College Night brings more than 60 colleges to Danville


Isaac Vanderveer

Juniors Madison Webb and Ian Brande talk with a representative from Campbell University at College Night held Sept. 12 at the Institute for Advanced Learning and Research.

Luke Garcia, Editor in Chief

Students from Galileo, Gretna, Tunstall, Dan River, and George Washington high schools gathered Sept. 12 at the Institute for Advanced Learning and Research to learn about colleges and universities in Virginia and the surrounding states.

“I think it’s a good way to see a bunch of colleges in one setting,” School Counselor Kendra Hatchett said. “ You can pick up a lot of brochures, information, and usually there’s a lot of admission reps to talk to there.”

While a sixth of the senior class has already applied  to at least one college the event offered a chance for all students from Danville and Pittsylvania County to see what each school has to offer and get more information on their top choices.

“I was just looking at colleges that offer my major, or offer a concentration in my major, and the scholarships the colleges offer,” Senior Kush Patel said. “It’s a really good event.  It gave me an idea of where I want to go and it helped a lot with narrowing down my college list.”

A total of 61 colleges visited Danville for the event with some colleges, like Averett, offering a closer to home choice while others were farther away, like Marshall University, located nearly five hours away in Huntington, West Virginia.

Recruitment Coordinator at Marshall Hannah Sayre and many other college representatives provided students with extensive information from housing options and statistics about their campus and alumni, to commemorative prints of their schools, trying to attract students to their schools for a visit.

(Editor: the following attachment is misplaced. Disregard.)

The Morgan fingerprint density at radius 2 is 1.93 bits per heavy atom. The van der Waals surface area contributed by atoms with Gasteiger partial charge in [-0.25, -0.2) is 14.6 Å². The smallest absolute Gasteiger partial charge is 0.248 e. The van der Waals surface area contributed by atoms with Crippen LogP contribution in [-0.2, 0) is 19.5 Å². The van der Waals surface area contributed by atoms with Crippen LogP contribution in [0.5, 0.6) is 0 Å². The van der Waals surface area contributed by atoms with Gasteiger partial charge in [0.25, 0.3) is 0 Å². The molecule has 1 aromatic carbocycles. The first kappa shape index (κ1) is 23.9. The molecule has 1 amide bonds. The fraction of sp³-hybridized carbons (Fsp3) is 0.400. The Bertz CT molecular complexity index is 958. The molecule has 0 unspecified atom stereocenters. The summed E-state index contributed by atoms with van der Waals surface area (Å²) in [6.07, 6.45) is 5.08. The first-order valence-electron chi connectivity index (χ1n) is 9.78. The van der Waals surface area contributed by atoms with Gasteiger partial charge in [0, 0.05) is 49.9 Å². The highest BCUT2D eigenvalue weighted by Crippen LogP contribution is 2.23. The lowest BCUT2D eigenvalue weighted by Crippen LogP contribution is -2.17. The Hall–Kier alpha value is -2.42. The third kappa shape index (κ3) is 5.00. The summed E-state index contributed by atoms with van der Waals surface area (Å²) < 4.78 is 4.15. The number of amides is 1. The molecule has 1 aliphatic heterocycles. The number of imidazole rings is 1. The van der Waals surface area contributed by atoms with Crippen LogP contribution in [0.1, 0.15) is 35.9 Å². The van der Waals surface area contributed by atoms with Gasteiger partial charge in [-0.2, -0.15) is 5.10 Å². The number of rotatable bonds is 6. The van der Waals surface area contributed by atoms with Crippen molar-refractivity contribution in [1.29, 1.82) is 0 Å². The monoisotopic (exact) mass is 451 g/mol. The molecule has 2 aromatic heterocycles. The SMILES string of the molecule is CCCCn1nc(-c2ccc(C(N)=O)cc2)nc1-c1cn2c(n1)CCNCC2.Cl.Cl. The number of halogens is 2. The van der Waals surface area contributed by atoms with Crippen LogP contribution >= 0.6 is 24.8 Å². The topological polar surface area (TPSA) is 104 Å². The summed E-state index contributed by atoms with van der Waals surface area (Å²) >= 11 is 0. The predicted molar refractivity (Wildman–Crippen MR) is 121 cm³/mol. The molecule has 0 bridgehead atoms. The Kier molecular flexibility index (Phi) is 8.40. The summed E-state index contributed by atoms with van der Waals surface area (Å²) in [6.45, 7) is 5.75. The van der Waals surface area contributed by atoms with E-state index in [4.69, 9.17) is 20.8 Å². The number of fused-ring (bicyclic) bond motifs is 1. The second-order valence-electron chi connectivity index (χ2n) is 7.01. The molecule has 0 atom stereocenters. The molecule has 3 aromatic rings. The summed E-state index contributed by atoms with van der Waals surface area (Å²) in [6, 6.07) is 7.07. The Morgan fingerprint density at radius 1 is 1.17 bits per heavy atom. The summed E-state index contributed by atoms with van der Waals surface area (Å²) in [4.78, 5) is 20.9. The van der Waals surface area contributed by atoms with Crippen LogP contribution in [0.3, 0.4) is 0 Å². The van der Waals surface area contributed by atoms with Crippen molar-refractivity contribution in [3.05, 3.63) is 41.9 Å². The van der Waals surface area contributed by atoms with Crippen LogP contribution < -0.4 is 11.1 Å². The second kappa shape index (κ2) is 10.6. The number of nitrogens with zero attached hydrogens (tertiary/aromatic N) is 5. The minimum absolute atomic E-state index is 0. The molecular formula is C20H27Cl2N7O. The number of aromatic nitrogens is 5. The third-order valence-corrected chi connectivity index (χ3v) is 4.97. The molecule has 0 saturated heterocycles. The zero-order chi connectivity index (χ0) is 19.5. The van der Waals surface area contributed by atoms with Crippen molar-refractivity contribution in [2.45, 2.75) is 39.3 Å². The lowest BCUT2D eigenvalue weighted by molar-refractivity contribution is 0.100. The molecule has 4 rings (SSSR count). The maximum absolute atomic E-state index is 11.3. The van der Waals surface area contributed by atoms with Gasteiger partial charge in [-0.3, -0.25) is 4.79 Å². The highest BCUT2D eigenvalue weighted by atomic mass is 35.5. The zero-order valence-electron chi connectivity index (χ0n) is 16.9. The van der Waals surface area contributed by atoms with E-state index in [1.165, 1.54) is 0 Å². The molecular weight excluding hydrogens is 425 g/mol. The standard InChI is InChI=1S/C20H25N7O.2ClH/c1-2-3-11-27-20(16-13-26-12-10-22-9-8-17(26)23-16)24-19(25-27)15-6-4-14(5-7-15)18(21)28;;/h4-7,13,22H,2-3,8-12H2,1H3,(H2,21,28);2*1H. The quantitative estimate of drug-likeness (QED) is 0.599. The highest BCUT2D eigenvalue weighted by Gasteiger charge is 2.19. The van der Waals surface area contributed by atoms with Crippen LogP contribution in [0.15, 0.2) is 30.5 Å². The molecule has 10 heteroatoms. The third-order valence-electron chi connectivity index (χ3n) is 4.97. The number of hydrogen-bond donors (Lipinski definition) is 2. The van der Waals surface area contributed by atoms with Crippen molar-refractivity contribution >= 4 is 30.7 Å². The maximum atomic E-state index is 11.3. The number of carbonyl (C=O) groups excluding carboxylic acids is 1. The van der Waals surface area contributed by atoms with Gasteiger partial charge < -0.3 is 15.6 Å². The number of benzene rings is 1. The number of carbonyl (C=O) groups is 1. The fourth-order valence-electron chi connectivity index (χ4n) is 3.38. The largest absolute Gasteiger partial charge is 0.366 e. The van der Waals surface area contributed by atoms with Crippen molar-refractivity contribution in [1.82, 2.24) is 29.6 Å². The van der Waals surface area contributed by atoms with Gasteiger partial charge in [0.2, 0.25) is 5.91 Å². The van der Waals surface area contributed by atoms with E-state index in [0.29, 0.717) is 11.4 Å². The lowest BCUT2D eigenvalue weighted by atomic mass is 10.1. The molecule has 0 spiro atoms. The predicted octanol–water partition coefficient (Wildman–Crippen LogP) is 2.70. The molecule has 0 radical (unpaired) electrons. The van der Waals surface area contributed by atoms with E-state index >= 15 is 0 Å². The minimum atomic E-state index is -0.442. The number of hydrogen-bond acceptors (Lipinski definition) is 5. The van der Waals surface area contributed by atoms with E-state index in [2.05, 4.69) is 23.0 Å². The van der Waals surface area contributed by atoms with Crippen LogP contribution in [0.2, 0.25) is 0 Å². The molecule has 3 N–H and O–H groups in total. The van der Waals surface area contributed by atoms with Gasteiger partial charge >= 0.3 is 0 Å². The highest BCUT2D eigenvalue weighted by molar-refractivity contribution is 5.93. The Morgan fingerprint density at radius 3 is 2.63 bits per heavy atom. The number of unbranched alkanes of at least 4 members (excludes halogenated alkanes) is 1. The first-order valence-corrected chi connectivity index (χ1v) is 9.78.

“Virginia is fairly close to West Virginia, so we’re just trying to gain interest from students,” Sayre said.  “We’d love to have them on campus, so I like to recommend the students to tour the campus, because once students step on the campus they know whether they can see themselves at that college or not.”

Counselors from each of the area high schools encouraged as many students to attend as possible, explaining that it is never to early to start planning for after high school.

Galileo’s counselor said she was pleased with her school’s turnout with students from each grade level stopping by to visit.

“I know not everyone will go to college as college isn’t for everyone, but it’s good to know that some of them are starting to look and see what might interest them,” Hatchett said. “In addition to College Night Galileo will have representatives from different schools come to do presentations and talk with students about what their school has to offer. This allows time for one-on-one conversation and questions that are not as possible in this larger setting.”

Hatchett also encouraged students to check the counseling bulletin board daily for upcoming visits, SAT dates and scholarship opportunities.